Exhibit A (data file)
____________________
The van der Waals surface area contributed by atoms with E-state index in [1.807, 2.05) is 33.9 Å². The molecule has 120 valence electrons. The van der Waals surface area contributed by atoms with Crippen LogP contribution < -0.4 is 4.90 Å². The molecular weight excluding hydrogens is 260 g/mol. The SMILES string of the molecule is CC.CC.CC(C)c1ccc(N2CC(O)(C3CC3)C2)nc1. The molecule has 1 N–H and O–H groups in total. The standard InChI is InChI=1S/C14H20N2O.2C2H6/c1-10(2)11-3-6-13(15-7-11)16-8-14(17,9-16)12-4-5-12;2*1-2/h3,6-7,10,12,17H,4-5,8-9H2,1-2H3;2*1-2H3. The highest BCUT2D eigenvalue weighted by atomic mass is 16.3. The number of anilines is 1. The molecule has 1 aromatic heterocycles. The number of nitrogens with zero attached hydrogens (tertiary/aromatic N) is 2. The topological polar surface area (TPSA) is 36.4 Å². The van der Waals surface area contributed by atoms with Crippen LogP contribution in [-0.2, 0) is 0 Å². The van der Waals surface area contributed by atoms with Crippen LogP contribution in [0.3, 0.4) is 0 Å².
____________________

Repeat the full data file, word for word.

The van der Waals surface area contributed by atoms with E-state index in [1.807, 2.05) is 33.9 Å². The molecule has 120 valence electrons. The van der Waals surface area contributed by atoms with Crippen LogP contribution < -0.4 is 4.90 Å². The molecular weight excluding hydrogens is 260 g/mol. The SMILES string of the molecule is CC.CC.CC(C)c1ccc(N2CC(O)(C3CC3)C2)nc1. The molecule has 1 N–H and O–H groups in total. The standard InChI is InChI=1S/C14H20N2O.2C2H6/c1-10(2)11-3-6-13(15-7-11)16-8-14(17,9-16)12-4-5-12;2*1-2/h3,6-7,10,12,17H,4-5,8-9H2,1-2H3;2*1-2H3. The highest BCUT2D eigenvalue weighted by atomic mass is 16.3. The number of anilines is 1. The molecule has 1 aromatic heterocycles. The number of nitrogens with zero attached hydrogens (tertiary/aromatic N) is 2. The topological polar surface area (TPSA) is 36.4 Å². The van der Waals surface area contributed by atoms with Crippen LogP contribution in [-0.2, 0) is 0 Å². The van der Waals surface area contributed by atoms with Crippen LogP contribution in [0.3, 0.4) is 0 Å².